Middle East Monitor / December 23, 2019
The Swiss Foreign Ministry has lifted its five-month freeze on payments to the UN Relief and Works Agency for Palestine Refugees in the Near East (UNRWA).
It included accusations against UNRWA’s management of “nepotism, retaliation, discrimination and other abuses of authority, for personal gain, to suppress legitimate dissent, and to otherwise achieve their personal objectives, jeopardising the credibility and interests of the agency.”
However, in early November, UN Secretary-General António Guterres released a statement saying that the preliminary findings of an internal UN probe found no “fraud or misappropriation of operational funds.” Guterres added, though, that there are “managerial issues that need to be addressed.”
On Friday, the Foreign Ministry in Switzerland confirmed to Swissinfo.ch, a news and information platform operated by the Swiss Broadcasting Corporation, that it had decided to contribute $713,360 (CHF700,000) to ongoing UNRWA projects and $2 million (CHF2m) to emergency aid programmes in Syria and the occupied Palestinian territories.
Switzerland has been a donor to the Agency since it was created in 1949 and had already allocated $22.73 million before putting a freeze on its payments.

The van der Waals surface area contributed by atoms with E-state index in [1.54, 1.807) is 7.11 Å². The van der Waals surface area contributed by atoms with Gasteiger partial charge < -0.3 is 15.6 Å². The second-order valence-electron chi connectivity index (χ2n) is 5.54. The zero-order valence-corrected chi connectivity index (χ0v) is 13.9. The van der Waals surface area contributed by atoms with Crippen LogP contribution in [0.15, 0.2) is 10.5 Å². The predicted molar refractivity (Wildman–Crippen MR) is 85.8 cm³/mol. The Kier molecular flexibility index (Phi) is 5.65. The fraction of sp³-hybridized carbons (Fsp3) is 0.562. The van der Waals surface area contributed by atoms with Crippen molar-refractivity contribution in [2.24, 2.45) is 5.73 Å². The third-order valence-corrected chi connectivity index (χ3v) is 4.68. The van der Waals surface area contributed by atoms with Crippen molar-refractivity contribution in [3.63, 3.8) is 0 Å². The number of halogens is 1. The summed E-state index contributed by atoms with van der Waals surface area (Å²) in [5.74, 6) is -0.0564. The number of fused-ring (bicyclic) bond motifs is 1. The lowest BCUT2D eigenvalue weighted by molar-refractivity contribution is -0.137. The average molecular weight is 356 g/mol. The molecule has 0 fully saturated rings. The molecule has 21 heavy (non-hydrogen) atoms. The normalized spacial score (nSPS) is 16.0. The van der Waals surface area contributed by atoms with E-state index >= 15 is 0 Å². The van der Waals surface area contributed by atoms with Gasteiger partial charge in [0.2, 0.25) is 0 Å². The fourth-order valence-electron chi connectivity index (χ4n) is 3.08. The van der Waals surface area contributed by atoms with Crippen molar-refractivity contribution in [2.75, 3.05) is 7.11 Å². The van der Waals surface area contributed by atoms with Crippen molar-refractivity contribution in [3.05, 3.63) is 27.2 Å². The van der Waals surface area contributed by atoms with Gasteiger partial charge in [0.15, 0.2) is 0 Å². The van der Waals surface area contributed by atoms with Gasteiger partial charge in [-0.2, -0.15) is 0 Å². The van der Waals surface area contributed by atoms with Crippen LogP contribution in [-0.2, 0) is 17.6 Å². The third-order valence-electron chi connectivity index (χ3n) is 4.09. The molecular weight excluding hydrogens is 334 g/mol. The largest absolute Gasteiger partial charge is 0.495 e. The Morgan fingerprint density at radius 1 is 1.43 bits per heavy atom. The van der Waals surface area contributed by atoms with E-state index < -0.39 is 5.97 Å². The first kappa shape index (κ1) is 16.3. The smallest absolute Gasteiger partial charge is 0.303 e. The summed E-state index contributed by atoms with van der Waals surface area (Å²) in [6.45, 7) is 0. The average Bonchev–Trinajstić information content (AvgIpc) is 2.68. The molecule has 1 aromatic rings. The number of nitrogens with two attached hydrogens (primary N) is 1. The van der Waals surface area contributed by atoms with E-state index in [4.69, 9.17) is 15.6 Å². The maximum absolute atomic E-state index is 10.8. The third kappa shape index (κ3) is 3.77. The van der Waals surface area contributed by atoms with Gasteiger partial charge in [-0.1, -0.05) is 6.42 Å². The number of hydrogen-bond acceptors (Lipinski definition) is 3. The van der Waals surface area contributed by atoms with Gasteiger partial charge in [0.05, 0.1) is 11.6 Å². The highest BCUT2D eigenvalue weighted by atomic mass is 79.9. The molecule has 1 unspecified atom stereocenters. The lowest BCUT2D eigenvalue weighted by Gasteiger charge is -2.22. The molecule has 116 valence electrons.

Sharp cuts in UNRWA funding have had a direct impact on the situation of Palestinians in refugee camps, in particular.
In August 2018, the US suddenly announced it would cut all funding to the Agency. Until then, the US had been its main donor with an annual contribution of $360 million.
Since the US move last year, reports have emerged of conditions worsening in the camps in Syria Lebanon and Jordan, as well as the occupied West Bank and Gaza Strip.
UNRWA continues to struggle financially amid what is seen as a coordinated campaign to have it closed down as part of Israel’s efforts to remove refugee status from millions of Palestinians.
Earlier this month, the Ministry of Foreign Affairs in the Netherlands also informed UNRWA of its decision to resume funding to the Agency, and agreed to provide a further $6.65 million for 2019.
UNRWA was established in December 1949 as per UN General Assembly Resolution 302. It began its operations on 1 May, 1950 to provide essential humanitarian aid to what was then just one million Palestinian refugees.
Since then, its responsibility has grown to cover the needs of over 5 million refugees scattered across occupied Palestine and neighbouring countries.